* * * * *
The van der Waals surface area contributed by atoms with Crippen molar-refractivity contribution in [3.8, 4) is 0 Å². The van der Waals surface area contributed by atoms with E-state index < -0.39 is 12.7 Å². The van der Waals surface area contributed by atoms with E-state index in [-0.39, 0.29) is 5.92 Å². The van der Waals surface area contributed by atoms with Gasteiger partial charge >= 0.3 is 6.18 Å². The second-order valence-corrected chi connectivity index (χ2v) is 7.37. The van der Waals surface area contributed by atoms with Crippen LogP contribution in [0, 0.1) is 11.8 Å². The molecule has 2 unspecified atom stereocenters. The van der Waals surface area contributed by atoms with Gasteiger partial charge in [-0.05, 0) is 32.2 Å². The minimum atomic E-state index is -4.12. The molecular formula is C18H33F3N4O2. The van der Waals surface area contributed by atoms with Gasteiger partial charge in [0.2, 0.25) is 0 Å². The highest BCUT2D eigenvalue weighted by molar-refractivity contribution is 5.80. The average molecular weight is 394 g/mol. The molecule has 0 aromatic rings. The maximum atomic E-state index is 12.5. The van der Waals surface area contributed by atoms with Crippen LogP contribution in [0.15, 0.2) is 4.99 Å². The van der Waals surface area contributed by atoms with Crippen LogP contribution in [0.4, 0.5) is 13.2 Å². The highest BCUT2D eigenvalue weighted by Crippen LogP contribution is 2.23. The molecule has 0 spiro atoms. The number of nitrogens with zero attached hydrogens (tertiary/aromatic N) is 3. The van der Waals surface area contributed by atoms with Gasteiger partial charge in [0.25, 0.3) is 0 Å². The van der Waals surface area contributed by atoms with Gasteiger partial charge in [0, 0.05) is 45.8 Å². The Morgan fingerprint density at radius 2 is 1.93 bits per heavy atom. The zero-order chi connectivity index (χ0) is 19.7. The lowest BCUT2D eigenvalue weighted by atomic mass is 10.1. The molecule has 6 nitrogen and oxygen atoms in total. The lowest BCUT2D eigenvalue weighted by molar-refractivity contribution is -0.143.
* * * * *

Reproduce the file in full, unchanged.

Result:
The van der Waals surface area contributed by atoms with Crippen molar-refractivity contribution in [3.8, 4) is 0 Å². The van der Waals surface area contributed by atoms with E-state index < -0.39 is 12.7 Å². The van der Waals surface area contributed by atoms with E-state index in [-0.39, 0.29) is 5.92 Å². The van der Waals surface area contributed by atoms with Gasteiger partial charge >= 0.3 is 6.18 Å². The second-order valence-corrected chi connectivity index (χ2v) is 7.37. The van der Waals surface area contributed by atoms with Crippen LogP contribution in [0, 0.1) is 11.8 Å². The molecule has 2 unspecified atom stereocenters. The van der Waals surface area contributed by atoms with Gasteiger partial charge in [-0.05, 0) is 32.2 Å². The minimum atomic E-state index is -4.12. The molecular formula is C18H33F3N4O2. The van der Waals surface area contributed by atoms with Gasteiger partial charge in [0.2, 0.25) is 0 Å². The highest BCUT2D eigenvalue weighted by molar-refractivity contribution is 5.80. The average molecular weight is 394 g/mol. The molecule has 0 aromatic rings. The maximum atomic E-state index is 12.5. The van der Waals surface area contributed by atoms with Crippen LogP contribution in [0.15, 0.2) is 4.99 Å². The van der Waals surface area contributed by atoms with Crippen LogP contribution in [0.4, 0.5) is 13.2 Å². The highest BCUT2D eigenvalue weighted by Crippen LogP contribution is 2.23. The molecule has 0 spiro atoms. The number of nitrogens with zero attached hydrogens (tertiary/aromatic N) is 3. The van der Waals surface area contributed by atoms with Gasteiger partial charge in [0.25, 0.3) is 0 Å². The van der Waals surface area contributed by atoms with Gasteiger partial charge in [0, 0.05) is 45.8 Å². The Morgan fingerprint density at radius 2 is 1.93 bits per heavy atom. The zero-order chi connectivity index (χ0) is 19.7. The lowest BCUT2D eigenvalue weighted by atomic mass is 10.1. The molecule has 6 nitrogen and oxygen atoms in total. The lowest BCUT2D eigenvalue weighted by molar-refractivity contribution is -0.143.